DNA fingerprinting is a forensic process that involves extracting DNA from the nucleus of cells and comparing the tiny differences between DNA found on evidence and any suspects. The technique uses results to prove whether people are guilty or innocent. Since the same DNA is found in each cell of the human body, DNA fingerprinting can include skin, hair or even cheek cells found in saliva. Innovators seek ways to speed up this process and use less DNA.
While DNA fingerprinted was initially developed in the early 1980s, the first time the technique was used to catch a criminal was in 1987. Starting in 1989, DNA fingerprinting has since exonerated many people through the Innocence Project. The older method used for DNA fingerprinting was restriction fragment length polymorphism, which required a lot of DNA, but a newer method called microsatellite analysis allowed scientists to analysis DNA with a limited amount of genetic material.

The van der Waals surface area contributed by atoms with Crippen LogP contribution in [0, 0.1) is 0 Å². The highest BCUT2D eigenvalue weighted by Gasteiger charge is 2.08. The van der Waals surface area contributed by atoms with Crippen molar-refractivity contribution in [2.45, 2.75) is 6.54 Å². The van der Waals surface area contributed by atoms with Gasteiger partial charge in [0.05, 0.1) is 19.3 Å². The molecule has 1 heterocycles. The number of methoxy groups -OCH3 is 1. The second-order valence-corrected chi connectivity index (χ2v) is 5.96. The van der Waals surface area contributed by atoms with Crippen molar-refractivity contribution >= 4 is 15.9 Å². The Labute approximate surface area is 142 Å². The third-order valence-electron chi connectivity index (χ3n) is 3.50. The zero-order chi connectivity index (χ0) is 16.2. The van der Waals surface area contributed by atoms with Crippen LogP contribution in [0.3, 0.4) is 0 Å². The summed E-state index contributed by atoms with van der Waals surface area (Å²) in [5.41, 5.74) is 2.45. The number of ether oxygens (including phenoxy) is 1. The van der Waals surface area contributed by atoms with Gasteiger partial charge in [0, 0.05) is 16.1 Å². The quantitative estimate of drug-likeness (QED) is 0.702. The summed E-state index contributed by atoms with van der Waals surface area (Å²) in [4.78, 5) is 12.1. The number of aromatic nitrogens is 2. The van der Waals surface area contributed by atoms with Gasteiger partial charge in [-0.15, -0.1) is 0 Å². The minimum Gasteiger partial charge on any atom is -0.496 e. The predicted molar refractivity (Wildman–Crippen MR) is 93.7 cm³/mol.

Deoxyribonucleic acid, or DNA, is a long molecule in the form of a double helix that exists in the cells of life. The molecule carries the instructions needed for cells to reproduce, develop and function. Almost each person's DNA is unique like a fingerprint with the only exception being identical twins.